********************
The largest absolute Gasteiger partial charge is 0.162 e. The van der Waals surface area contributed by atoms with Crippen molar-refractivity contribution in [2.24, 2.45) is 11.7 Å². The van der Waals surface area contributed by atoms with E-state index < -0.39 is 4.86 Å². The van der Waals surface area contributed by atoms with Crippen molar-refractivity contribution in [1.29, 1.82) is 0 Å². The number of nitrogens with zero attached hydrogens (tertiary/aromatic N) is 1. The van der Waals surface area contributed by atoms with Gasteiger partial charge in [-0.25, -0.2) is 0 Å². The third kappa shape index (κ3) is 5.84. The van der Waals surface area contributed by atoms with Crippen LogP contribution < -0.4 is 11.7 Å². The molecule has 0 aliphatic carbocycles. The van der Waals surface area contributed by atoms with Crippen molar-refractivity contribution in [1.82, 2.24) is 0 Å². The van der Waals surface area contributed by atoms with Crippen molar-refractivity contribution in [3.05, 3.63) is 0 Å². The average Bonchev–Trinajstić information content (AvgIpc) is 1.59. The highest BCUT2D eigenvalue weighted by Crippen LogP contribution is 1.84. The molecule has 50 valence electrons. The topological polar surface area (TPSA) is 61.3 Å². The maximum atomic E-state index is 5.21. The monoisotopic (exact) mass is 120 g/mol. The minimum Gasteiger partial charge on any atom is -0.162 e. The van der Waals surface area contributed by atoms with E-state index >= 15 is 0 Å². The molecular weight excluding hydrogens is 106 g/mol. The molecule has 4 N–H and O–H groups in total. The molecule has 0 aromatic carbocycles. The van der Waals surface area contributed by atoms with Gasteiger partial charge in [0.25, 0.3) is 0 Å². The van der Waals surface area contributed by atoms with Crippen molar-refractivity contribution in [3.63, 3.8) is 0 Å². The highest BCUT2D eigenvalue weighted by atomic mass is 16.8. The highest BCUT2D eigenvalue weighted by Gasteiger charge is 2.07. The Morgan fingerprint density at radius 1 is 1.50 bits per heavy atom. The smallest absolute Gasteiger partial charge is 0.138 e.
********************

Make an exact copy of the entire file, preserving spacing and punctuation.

The largest absolute Gasteiger partial charge is 0.162 e. The van der Waals surface area contributed by atoms with Crippen molar-refractivity contribution in [2.24, 2.45) is 11.7 Å². The van der Waals surface area contributed by atoms with E-state index < -0.39 is 4.86 Å². The van der Waals surface area contributed by atoms with Crippen molar-refractivity contribution in [1.29, 1.82) is 0 Å². The number of nitrogens with zero attached hydrogens (tertiary/aromatic N) is 1. The van der Waals surface area contributed by atoms with Gasteiger partial charge in [-0.25, -0.2) is 0 Å². The third kappa shape index (κ3) is 5.84. The van der Waals surface area contributed by atoms with Crippen LogP contribution < -0.4 is 11.7 Å². The molecule has 0 aliphatic carbocycles. The van der Waals surface area contributed by atoms with Crippen molar-refractivity contribution in [1.82, 2.24) is 0 Å². The van der Waals surface area contributed by atoms with Crippen molar-refractivity contribution in [3.05, 3.63) is 0 Å². The average Bonchev–Trinajstić information content (AvgIpc) is 1.59. The highest BCUT2D eigenvalue weighted by Crippen LogP contribution is 1.84. The molecule has 50 valence electrons. The topological polar surface area (TPSA) is 61.3 Å². The maximum atomic E-state index is 5.21. The monoisotopic (exact) mass is 120 g/mol. The minimum Gasteiger partial charge on any atom is -0.162 e. The van der Waals surface area contributed by atoms with E-state index >= 15 is 0 Å². The molecular weight excluding hydrogens is 106 g/mol. The molecule has 4 N–H and O–H groups in total. The molecule has 0 aromatic carbocycles. The van der Waals surface area contributed by atoms with Gasteiger partial charge in [0.25, 0.3) is 0 Å². The van der Waals surface area contributed by atoms with Crippen molar-refractivity contribution in [3.63, 3.8) is 0 Å². The highest BCUT2D eigenvalue weighted by atomic mass is 16.8. The highest BCUT2D eigenvalue weighted by Gasteiger charge is 2.07. The Morgan fingerprint density at radius 1 is 1.50 bits per heavy atom. The smallest absolute Gasteiger partial charge is 0.138 e.